Ringu is wonderful in its simple concept, and it’s been a large part of why the film has continued to stick around after twenty five years; as well as inspiring multiple sequels, remakes, manga adaptations, and video games. Whether or not you can remember having a VHS player in your home is sure to age you, but there was a time when TVs and VHS players were in every home. They were tech that everyone used, that everyone had, and the thought that something so innocuous as that could lead to your horrific death was one that people of the time were not expecting.

Thanks in part to the increase in both the torture porn genre of horror in the early 2000s, and self-referential slasher movies like Scream and I Know What You Did Last Summer, the simple ghost story seemed to be a thing of the past. As such, when Ringu began to make its way outside of Japan in the years after its release it was quick to gain a cult following, and stories about the creepy Japanese horror film began to spread. Quite often foreign language movies tend to stay within their niche audiences, but Ringu was something a bit different, and much like the cursed tape in the film, it began to move around from person to person. Critics and film reviewers putting it on their top scariest moments lists for the end scenes of the film certainly helped with this.

The popularity of Ringu led to the American remake, The Ring, directed by Gore Verbinski. The remake did a similar thing to Nakata’s movie, taking some of the parts of the story that it liked, but bringing in new parts of the tale and changing things. Once again, this played into one of the central themes of the franchise of urban legends, as the narrative continued to evolve and change with each telling. The special features on this new release make an interesting point about the US version, in that it seems like a person’s preferred version tends to be whichever one they saw first. As someone who saw the US version first, I agree with this statement, though the original will always hold a special place thanks to the impact that it would have on cinema for several years.

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This is one of the things that the new Ultra-HD release focuses on, with the disc being packed full of examinations of the movie from experts in the field. There are four new extras on the disc, each on of them spanning 30 minutes or more, as they examine the history of the film series, the impact that it had on audiences, and the way that it drew from existing Japanese horror mythology. With more than two hours of special features going into the film, it feels like one of the more in-depth and expansive home releases I’ve seen in a while, and that doesn’t even take into account the full length audio commentary, bringing things to over three and a half hours of special features and extra content.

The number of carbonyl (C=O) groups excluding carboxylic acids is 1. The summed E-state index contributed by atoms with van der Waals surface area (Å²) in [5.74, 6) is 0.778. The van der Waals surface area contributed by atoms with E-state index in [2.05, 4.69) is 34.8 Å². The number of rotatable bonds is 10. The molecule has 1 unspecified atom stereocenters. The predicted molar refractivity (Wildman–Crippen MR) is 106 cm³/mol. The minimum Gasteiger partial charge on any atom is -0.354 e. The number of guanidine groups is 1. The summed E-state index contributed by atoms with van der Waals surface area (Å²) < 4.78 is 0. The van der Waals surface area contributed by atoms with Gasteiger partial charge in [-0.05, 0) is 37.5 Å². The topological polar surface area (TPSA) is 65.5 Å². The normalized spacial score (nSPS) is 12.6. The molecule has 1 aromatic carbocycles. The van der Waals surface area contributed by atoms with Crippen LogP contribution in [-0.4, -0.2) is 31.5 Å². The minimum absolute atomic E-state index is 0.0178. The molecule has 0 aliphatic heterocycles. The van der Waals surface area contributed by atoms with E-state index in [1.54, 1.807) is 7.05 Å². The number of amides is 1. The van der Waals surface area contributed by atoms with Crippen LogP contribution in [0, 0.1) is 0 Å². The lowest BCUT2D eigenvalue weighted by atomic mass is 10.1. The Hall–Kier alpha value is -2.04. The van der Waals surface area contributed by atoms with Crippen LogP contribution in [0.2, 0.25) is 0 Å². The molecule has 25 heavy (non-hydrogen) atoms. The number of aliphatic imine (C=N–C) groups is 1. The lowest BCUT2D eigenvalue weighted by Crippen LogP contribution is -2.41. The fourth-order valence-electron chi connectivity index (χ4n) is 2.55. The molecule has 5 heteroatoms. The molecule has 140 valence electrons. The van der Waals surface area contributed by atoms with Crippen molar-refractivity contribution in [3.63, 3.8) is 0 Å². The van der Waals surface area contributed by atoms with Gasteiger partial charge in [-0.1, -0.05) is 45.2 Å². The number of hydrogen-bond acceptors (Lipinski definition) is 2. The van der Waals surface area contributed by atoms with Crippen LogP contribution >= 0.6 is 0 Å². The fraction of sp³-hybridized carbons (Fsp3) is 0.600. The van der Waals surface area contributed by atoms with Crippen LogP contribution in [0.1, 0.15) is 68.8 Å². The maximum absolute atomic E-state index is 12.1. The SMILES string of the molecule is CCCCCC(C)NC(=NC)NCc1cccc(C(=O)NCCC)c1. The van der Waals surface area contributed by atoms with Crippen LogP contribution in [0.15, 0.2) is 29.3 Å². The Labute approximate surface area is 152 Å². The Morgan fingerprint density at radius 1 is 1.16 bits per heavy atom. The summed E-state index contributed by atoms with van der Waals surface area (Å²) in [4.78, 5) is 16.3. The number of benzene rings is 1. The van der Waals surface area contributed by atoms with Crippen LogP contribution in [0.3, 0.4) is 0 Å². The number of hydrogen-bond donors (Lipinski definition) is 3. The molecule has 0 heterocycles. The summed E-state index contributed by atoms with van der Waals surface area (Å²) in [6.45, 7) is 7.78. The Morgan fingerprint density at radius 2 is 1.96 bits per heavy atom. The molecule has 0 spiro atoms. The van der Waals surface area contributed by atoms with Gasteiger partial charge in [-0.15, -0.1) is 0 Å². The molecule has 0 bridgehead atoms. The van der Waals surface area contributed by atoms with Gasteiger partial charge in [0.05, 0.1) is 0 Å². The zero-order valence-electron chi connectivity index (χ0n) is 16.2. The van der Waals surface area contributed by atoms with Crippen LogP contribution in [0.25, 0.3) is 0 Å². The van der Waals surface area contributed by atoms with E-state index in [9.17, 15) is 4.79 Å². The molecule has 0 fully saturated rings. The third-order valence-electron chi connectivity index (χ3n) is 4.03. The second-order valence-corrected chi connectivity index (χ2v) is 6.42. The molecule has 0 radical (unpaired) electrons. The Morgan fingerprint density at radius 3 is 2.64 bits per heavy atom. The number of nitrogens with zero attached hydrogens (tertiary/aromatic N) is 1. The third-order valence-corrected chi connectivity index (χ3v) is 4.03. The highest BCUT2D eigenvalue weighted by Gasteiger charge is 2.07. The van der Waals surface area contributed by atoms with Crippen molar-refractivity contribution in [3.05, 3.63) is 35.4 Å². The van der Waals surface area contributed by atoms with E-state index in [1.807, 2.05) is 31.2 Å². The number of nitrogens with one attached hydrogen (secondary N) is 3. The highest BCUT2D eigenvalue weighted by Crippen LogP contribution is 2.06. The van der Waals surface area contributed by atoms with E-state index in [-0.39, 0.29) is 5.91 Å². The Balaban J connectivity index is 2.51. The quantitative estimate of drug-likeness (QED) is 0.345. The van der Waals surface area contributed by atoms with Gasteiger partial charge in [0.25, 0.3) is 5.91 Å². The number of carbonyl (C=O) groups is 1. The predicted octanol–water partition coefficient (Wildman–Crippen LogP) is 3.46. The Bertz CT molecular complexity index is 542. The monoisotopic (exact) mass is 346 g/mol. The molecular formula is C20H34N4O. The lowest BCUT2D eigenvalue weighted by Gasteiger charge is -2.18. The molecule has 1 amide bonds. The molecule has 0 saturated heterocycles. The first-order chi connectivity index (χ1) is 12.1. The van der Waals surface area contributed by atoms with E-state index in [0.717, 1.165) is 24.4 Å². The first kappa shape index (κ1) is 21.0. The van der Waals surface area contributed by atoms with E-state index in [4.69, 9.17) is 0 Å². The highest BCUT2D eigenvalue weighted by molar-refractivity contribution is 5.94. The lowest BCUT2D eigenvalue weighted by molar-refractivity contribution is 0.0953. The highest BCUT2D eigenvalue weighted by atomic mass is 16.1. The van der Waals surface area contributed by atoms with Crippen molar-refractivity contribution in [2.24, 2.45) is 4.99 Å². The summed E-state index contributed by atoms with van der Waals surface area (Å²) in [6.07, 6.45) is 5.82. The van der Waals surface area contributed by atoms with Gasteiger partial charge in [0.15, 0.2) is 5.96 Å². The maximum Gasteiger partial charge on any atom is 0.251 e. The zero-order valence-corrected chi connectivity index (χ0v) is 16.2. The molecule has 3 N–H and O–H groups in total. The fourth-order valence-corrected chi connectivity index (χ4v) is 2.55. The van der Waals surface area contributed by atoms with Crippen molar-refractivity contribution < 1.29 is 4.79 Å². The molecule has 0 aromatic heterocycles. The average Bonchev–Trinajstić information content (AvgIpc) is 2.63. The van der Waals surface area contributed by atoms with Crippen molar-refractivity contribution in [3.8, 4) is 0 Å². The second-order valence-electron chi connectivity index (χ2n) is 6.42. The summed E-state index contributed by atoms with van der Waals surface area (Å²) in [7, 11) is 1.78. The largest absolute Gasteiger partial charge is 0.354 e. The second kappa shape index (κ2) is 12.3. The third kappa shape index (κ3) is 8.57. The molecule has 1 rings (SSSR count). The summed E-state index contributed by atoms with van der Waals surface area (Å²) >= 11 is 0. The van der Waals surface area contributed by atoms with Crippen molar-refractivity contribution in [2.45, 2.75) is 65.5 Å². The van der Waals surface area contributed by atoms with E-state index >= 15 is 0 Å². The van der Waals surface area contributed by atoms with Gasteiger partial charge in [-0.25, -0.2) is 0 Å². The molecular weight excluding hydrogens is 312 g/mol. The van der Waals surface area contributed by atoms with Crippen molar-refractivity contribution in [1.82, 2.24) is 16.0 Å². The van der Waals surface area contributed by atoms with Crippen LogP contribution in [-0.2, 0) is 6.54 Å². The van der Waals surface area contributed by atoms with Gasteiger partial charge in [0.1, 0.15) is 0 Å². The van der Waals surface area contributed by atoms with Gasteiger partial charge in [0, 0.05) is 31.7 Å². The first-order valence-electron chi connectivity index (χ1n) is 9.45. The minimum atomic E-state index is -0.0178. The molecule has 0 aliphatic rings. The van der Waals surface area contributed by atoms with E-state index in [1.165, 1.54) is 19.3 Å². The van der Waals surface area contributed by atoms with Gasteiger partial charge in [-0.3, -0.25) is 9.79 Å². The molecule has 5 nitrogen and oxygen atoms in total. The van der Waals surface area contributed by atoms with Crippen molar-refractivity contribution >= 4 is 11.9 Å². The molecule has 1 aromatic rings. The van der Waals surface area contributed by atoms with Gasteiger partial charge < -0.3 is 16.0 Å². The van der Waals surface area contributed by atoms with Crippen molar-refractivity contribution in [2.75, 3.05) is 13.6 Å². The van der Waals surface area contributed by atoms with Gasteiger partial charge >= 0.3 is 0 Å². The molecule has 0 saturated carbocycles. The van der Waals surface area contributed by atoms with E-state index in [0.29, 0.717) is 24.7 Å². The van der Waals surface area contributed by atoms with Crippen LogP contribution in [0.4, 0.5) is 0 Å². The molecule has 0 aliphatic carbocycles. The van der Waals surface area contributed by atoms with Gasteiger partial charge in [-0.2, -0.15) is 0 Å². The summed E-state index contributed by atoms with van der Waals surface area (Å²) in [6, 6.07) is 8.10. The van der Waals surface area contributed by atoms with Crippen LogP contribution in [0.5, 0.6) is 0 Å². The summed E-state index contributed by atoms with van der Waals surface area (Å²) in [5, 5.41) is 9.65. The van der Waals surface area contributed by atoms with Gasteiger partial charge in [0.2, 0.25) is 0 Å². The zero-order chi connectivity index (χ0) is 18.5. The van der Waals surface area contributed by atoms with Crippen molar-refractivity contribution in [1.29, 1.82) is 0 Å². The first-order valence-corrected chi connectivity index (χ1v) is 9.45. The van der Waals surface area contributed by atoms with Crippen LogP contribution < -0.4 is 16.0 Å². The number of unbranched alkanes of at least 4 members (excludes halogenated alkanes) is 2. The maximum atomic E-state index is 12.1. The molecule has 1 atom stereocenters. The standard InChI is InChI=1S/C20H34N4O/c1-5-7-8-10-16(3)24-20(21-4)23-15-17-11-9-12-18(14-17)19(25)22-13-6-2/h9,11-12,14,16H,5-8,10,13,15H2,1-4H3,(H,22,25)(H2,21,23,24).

Has Ringu lost some of its magic now that technology has moved on and VHS tapes are a thing of the past? Maybe, but this presentation of the movie is still a joy to watch. And whilst it might not feel the same as slipping a VHS tape into your TV, hoping that it doesn’t result in Sadako (Rie Inō) crawling out to get you, it’s still creepy and disturbing enough to entertain. Plus, considering the first time I watched the film I was at home alone at night and the phone rang at 2am after the film finished (thanks random fax calls!) missing out on that added extra horror might not be a bad thing!

Whether you’ve ever watched Ringu before or not, and whichever version of the story is your favourite, this new release is a perfect way to experience a piece of cinematic history; a small horror film that came out of Japan and changed global cinema.

Ringu is out now on Limited Edition UHD from Arrow Video.